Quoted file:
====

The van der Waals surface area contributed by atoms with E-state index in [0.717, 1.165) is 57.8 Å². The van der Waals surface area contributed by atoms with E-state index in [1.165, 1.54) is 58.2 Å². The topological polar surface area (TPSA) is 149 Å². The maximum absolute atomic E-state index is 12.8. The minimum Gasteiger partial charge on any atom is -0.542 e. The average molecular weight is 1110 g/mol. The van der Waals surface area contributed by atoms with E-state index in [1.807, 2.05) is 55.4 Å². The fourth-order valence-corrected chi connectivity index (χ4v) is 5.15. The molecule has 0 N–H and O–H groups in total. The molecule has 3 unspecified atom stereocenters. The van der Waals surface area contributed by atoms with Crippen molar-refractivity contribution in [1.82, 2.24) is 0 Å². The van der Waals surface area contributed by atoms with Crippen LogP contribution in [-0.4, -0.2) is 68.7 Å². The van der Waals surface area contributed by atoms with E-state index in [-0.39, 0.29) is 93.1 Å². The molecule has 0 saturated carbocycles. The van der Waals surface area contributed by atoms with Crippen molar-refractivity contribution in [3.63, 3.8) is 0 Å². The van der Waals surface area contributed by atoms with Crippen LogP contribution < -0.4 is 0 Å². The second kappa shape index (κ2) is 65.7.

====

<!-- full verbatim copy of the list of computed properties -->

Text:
The van der Waals surface area contributed by atoms with E-state index in [0.717, 1.165) is 57.8 Å². The van der Waals surface area contributed by atoms with E-state index in [1.165, 1.54) is 58.2 Å². The topological polar surface area (TPSA) is 149 Å². The maximum absolute atomic E-state index is 12.8. The minimum Gasteiger partial charge on any atom is -0.542 e. The average molecular weight is 1110 g/mol. The van der Waals surface area contributed by atoms with E-state index in [1.807, 2.05) is 55.4 Å². The fourth-order valence-corrected chi connectivity index (χ4v) is 5.15. The molecule has 0 N–H and O–H groups in total. The molecule has 3 unspecified atom stereocenters. The van der Waals surface area contributed by atoms with Crippen molar-refractivity contribution in [1.82, 2.24) is 0 Å². The van der Waals surface area contributed by atoms with Crippen LogP contribution in [-0.4, -0.2) is 68.7 Å². The van der Waals surface area contributed by atoms with E-state index in [-0.39, 0.29) is 93.1 Å². The molecule has 0 saturated carbocycles. The van der Waals surface area contributed by atoms with Crippen molar-refractivity contribution in [3.63, 3.8) is 0 Å². The van der Waals surface area contributed by atoms with Crippen LogP contribution < -0.4 is 0 Å². The second kappa shape index (κ2) is 65.7.